What’s going on with the Tokyo Olympics?

Six weeks before the Opening Ceremony, organizers of the Tokyo Olympic Games are under fire for forging ahead amid a COVID surge.  

Hiroshi Mikitani, the founder and CEO of Rakuten and a prominent Japanese business leader, denounced the event as “a suicide mission” in May. The chairman of Japan Doctors Union labeled the Games as the most “dangerous gathering of people” since the COVID pandemic emerged. More than 400,000 people have signed a petition calling on Japan’s Prime Minister to cancel the games.

And about 10,000 of the 80,000 volunteers for the Olympic games have quit, according to Tokyo 2020 Organizing Committee officials.

Japan has spent billions preparing for the games, while cities across Japan are in a state of emergency and spiking COVID cases overwhelming the medical system.  Health experts worry that an influx of global travelers could have dire consequences for Japan and for the spread of COVID variants around the world.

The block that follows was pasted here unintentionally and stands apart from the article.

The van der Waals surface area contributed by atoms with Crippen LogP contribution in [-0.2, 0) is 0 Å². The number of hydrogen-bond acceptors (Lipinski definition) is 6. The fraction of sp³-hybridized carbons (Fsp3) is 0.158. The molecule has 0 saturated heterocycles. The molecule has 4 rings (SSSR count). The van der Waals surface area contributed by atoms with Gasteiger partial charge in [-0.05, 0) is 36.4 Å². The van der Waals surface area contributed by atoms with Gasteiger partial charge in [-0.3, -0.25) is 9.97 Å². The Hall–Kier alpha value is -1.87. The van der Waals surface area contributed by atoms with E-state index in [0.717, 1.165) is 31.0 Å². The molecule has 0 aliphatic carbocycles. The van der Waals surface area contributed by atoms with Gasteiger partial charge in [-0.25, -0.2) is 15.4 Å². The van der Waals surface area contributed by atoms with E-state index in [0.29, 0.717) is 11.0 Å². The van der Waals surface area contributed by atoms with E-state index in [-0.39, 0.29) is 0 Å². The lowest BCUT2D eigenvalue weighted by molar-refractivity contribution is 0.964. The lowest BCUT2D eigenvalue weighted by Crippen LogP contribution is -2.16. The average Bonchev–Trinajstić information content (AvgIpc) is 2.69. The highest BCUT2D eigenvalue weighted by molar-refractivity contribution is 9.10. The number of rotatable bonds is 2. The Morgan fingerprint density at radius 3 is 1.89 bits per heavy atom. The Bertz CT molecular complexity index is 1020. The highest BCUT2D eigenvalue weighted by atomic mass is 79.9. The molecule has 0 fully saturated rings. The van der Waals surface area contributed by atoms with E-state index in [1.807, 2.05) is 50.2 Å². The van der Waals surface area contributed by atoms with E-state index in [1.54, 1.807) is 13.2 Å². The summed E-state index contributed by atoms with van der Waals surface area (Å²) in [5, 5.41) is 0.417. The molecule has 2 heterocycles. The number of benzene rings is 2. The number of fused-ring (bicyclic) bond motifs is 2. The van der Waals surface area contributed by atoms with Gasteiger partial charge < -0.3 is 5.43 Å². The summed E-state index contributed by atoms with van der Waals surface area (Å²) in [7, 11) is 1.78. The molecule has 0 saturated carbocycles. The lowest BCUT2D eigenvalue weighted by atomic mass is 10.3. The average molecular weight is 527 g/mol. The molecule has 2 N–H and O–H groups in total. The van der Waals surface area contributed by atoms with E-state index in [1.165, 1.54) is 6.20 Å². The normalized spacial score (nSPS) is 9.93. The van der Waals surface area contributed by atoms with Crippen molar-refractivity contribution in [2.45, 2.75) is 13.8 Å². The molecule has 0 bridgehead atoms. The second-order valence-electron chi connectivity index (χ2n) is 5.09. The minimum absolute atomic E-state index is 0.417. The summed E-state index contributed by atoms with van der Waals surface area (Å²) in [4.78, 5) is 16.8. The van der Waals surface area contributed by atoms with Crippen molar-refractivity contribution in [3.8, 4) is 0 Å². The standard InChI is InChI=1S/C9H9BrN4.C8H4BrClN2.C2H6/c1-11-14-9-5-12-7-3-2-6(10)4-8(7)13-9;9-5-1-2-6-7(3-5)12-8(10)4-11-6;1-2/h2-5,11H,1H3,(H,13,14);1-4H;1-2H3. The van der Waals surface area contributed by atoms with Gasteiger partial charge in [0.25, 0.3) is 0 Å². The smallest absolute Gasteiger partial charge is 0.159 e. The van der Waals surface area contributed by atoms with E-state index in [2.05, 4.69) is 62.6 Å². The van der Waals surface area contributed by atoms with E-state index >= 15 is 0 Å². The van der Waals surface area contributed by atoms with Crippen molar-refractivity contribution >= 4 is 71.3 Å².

The Tokyo Medical Practitioners Association called on the International Olympic Committee to cancel the Games, but the IOC doubled down on its plans to proceed. They’ve unveiled protocols which they say will keep the country and the visitors safe. 

But a group of public health experts published an article in the New England Journal of Medicine critiquing the IOC’s safety measures writing, in part, “We believe the IOC’s determination to proceed with the Olympic Games is not informed by the best scientific evidence.” And they say the proposed measures are out of line with “lessons from other large sporting events.”

The Games were already postponed in 2020 and it’s clear the sports world has no no appetite for another delay or cancellation. 

In a statement, a spokesman for the United States Olympic and Paralympic Committee said: “We feel confident that the current mitigation practices in place for athletes and staff by both the U.S.O.P.C. and the Tokyo Organizing Committee, coupled with the testing before travel, on arrival in Japan, and during Games time, will allow for safe participation of Team USA athletes this summer.”

This week, the U.S. lowered the travel risk warning for Japan. The White House has supported the decision to proceed with the Games. 

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